you put voice box before fan blade, the meaning ahead
of the rock. The truth comes in coos and shudders. Try
wanting more from any shared orbit. That forecast
about pistons, forgotten—a theory of superior
aquatint, debunked. Consider letting the plastic
perform itself to sleep. In asymmetrical scenarios, you
do not pass beyond, cannot press connect, will not
collect or build on abundance. Proximity is taxing. So
what if desire rhymes with hellfire. Just think: a different
shade of hazard would look ravishing on those
shoulders. Now we’re really spitting venom. Losing all
cloud capacity. Oh my ear, my aching syntax. Here is
the soundtrack of our magnetic resistance. Let me play
it for you again.



What I meant to say was: if A is traveling faster than B in
every direction and B is practicing a feeble kite pose,
then I will always be A. It’s that getting over a mountain
feeling, only everyone else is the mountain. In case you
forgot, I am the ratio that got away. A city built on who
goes first. Repeat after me: there is no box brighter no
cosmic rock no infinite truck that comes close to
shattering my shiny scaffolding. Today it’s a thumb
game, tomorrow an intergalactic obstacle course. I think
we need a new cloud index. (And the spit chorus kicks
in.) Look who wants to crack the code, unlock a voice
more volcano than wrecking ball, veins more feral than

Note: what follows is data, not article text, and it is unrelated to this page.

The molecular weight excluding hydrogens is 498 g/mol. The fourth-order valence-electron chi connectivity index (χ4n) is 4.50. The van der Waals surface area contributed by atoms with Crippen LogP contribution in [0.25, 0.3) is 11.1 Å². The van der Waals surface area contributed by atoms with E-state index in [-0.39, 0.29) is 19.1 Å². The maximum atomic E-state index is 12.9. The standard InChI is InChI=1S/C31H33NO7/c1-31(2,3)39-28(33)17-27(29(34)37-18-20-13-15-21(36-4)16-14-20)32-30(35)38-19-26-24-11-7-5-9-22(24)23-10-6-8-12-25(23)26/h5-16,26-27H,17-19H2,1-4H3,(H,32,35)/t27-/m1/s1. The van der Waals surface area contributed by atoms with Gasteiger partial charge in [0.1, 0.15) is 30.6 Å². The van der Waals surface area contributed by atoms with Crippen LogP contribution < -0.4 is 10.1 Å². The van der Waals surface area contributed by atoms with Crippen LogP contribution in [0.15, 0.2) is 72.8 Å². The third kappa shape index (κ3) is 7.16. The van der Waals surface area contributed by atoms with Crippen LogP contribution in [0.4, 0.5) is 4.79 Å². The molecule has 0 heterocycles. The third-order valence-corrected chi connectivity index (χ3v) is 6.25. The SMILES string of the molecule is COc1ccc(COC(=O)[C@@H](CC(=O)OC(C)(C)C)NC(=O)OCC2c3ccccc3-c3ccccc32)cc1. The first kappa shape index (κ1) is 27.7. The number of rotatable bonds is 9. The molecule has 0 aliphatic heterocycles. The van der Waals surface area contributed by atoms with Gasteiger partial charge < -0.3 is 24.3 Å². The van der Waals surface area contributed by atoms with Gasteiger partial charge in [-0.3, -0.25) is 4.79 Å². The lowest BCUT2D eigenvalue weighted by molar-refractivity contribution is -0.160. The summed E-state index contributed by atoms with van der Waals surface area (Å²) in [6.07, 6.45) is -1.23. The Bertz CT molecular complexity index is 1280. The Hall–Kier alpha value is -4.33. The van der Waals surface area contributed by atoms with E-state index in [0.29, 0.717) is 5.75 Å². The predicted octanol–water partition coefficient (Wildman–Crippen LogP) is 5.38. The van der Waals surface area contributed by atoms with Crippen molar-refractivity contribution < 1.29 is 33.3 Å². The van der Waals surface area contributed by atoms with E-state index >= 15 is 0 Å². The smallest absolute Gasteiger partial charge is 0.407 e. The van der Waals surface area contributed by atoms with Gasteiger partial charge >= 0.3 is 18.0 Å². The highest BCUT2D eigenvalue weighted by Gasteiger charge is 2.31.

fauna. That’s an awful lot of blade talk for such a
fledgling fire. How long can the objects stay afloat?
What’s the difference between a teller of tales and a
particle accelerator? Just keep your knuckles where we
can see ‘em.



Powerlines map a system of escape for small animals—squirrels, birds, rats.
You have considered becoming a small animal on more than one occasion, but
never an insect, never a larva. Leaving it all behind. Going under the radar, to
risk being called lepton a time or two. No, feeling insignificant is not the same
as disappearing. All that matters today is to see this web of wires and know its
name. To recognize the intensity of the streetlights as they trace your trajectory.
Make a moth out of you.

Small creatures, sparked by sudden movements—you recognize this twitch in
your own circuitry, tracking an ever distant lunar body. Take it from any moth
or monarch, Lepidoptera, dreaming is different as a winged thing. Grown
accustomed to gnawing all night, digging holes or hatched in sweaters. The
good news is you are next to dust. No one here is tracking your particular mouth
made of fables. Your particle dance only magnetic to bats. Let the ultrasonic
frequency possess you, go ahead and plunge mid-flight to evade being